Reading the book of Bamidbar, one is struck by a sudden rupture in the narrative: from an initial sense of glory and expectation to one of failure and despair. Chapters 1 to 10 describe the preparations for moving the camp from Sinai towards the Promised Land: the military census, the counting of the priests, the camp’s formation, and the princes’ offerings, culminating in the dramatic description of God’s presence beside the camp, a cloud by day and a pillar of fire by night.
The last verses of Chapter 10 continue this sense of triumph and impending victory, but uniquely for Biblical narrative are surrounded by two inverted nuns (the Hebrew letters rather than the brides of Christ) separating them from the narrative. The Talmud comments upon this one-off Biblical bracketing:
It was taught: ‘And as the Ark travelled, Mosheh would speak…’ (Bamidbar 10:35). Hashem made special signs above and below this section, to indicate that this is not its true place. Rebbi said… the marks indicate that these verses constitute a book in their own right (Shabbat 115b)
This direct and uncomplicated line from Sinai to entry into the Land of Israel, from conception to fulfilment of religious dream, never occurs. Its description is held in bracketed abeyance; an alternative reality of what might have been – but never was.
As Chapter 11 opens, brutal reality replaces bright hope. The people’s complaints raise God’s fiery anger, a fatal lust for meat causes chaos, Mosheh suffers a crisis of leadership, and false prophets arise. Everything continues downhill with the depressing stories of the next chapters: Miriam and Aharon speak ill of their brother, the spies’ negative report consigns the people to forty years of wandering, and Korach’s rebellion against Mosheh and Aharon’s leadership results in the death of hundreds and the sense of societal breakdown. Speedily, the initial vision of Bamidbar has been shattered, replaced by discord and failure.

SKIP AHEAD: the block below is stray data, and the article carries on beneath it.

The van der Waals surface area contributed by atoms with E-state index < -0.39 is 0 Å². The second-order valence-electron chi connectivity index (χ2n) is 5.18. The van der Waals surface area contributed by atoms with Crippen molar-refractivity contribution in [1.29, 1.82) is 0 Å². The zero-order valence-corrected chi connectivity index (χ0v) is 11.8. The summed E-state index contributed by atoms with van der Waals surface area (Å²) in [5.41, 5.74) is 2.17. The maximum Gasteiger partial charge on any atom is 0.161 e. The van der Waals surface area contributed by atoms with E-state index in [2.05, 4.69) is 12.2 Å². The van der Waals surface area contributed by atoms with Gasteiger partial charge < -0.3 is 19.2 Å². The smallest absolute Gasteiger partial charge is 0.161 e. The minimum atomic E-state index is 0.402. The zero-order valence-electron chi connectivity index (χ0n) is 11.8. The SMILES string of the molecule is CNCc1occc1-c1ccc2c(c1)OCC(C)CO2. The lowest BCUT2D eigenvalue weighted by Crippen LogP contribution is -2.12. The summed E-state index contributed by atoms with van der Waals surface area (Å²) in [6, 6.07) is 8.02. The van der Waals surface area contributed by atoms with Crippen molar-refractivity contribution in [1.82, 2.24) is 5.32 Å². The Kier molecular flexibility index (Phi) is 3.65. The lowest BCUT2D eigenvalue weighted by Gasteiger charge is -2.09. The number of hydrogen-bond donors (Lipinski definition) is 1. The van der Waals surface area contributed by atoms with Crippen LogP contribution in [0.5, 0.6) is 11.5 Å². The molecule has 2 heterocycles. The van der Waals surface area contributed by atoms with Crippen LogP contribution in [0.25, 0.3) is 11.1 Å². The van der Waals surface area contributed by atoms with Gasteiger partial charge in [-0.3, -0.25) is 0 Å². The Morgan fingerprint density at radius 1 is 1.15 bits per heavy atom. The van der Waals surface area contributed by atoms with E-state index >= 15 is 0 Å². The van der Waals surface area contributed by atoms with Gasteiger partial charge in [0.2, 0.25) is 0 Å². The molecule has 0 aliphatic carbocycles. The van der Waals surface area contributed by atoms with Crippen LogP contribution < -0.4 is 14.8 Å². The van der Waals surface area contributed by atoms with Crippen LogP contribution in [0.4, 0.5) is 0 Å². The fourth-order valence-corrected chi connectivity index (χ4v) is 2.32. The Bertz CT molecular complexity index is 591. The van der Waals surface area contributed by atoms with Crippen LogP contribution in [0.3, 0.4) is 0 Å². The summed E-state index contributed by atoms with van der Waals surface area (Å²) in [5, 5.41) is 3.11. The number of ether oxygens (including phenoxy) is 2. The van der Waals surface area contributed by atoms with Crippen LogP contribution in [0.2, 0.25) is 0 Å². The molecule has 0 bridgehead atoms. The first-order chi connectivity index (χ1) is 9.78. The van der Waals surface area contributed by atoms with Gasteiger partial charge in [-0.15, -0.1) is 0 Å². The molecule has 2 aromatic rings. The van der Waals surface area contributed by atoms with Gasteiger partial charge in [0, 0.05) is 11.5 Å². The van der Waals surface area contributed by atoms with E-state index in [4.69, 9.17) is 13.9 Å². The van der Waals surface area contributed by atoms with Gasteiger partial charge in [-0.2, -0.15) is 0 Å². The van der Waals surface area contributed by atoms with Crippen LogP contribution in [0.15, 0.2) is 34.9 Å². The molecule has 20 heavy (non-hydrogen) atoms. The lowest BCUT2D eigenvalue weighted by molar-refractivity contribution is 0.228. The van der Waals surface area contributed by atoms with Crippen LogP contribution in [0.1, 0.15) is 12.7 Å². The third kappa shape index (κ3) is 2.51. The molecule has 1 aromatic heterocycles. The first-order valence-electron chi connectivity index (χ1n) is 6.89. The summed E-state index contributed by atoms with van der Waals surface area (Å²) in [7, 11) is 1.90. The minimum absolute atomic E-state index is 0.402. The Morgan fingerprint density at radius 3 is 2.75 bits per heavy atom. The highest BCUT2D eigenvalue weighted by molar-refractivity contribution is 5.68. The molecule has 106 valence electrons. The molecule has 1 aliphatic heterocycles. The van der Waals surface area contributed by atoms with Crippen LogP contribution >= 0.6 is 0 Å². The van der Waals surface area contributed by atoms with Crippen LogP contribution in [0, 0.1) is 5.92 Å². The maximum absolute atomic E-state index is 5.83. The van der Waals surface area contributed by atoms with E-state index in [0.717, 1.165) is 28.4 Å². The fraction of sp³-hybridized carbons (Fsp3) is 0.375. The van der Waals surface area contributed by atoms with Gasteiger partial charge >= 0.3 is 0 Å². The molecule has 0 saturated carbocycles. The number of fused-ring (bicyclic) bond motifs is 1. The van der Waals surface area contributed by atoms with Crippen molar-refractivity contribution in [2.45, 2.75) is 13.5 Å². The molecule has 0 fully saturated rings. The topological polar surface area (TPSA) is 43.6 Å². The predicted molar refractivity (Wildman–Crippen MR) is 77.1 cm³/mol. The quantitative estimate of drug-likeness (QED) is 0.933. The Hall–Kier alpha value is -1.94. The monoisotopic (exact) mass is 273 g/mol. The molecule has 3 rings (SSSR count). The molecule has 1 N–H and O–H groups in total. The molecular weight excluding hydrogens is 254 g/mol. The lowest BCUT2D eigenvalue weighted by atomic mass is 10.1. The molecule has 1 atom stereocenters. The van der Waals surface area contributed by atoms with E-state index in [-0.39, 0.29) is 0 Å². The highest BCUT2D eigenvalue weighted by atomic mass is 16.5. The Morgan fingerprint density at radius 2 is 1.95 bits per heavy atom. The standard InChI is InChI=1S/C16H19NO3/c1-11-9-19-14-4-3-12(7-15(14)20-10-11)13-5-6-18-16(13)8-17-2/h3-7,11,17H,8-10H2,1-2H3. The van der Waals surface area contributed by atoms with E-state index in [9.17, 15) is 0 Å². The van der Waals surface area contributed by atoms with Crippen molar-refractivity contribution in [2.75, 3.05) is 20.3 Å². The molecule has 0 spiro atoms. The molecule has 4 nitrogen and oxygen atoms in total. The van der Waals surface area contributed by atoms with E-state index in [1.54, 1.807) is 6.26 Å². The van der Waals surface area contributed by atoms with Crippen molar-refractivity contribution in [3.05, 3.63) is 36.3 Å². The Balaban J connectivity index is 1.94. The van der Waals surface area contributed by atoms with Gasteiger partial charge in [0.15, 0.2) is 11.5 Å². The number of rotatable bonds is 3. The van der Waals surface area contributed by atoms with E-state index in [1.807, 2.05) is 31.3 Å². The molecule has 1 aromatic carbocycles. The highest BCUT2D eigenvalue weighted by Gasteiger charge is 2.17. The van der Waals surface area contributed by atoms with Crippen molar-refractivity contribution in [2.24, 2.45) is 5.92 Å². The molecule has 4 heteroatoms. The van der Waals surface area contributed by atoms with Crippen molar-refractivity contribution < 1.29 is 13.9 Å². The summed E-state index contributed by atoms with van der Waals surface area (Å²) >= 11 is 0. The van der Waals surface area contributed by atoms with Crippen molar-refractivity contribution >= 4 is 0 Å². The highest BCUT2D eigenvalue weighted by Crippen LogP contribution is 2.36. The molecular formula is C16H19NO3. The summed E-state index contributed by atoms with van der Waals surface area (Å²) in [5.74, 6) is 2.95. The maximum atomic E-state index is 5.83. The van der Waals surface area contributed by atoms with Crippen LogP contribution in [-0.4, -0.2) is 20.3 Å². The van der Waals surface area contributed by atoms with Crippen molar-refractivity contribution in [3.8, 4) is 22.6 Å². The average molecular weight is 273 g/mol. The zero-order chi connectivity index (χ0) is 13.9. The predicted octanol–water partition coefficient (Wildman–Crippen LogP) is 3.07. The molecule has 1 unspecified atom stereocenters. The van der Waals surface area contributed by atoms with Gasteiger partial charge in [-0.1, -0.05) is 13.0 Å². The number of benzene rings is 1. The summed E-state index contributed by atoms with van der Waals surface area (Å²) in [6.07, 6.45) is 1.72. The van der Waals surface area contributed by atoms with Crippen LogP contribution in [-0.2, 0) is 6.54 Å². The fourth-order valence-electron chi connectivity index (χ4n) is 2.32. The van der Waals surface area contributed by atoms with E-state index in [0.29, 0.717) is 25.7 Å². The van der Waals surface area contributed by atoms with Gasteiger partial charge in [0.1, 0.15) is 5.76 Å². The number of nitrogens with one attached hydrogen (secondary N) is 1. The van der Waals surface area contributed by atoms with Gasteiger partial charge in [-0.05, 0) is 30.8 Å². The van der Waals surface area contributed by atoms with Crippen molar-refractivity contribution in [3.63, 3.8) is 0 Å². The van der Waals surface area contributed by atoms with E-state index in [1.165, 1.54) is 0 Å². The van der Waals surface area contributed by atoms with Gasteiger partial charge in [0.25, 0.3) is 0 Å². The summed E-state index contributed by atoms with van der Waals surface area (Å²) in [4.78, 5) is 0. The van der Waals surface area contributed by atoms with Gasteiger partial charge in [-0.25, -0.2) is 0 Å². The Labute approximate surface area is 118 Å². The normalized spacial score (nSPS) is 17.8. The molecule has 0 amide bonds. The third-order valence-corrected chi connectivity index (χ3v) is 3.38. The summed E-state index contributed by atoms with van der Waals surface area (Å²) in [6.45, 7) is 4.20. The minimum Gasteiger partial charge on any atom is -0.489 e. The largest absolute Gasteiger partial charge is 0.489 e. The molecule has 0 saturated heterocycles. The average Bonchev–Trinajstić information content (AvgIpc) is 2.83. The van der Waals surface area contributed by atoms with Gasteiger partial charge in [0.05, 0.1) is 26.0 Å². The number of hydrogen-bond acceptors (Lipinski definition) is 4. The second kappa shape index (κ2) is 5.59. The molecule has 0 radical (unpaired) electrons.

Why? What accounts for this turn of events?
The Coen brothers’ film, A Serious Man, is a retelling of the story of Iyov (Job), a darkly comic look at why the righteous suffer. Larry Gopnick is a Minnesotan Conservative Jew in the mid-1960s, married with two children, a physics professor on the tenure track, everything set for a secure and successful life… until everything starts to fall apart. His wife empties their joint account and demands a get to marry the hateful passive–aggressive Sy Ableman, his daughter steals money from him for a nose job, his son turns up stoned to his own bar-mitzvah and someone is sending anonymous letters to the tenure committee slandering Larry’s candidacy. Larry searches everywhere for an answer – what has he done to deserve this? – but finds nothing.
I consider the critical scene to be Larry’s interaction with a Korean student, Clive, who is furious at receiving a low mark. Their dialogue proceeds as follows:
Larry Gopnik: So, uh, what can I do for you?
Clive Park: Dr. Gopnik, I believe the results of physics mid-term were unjust.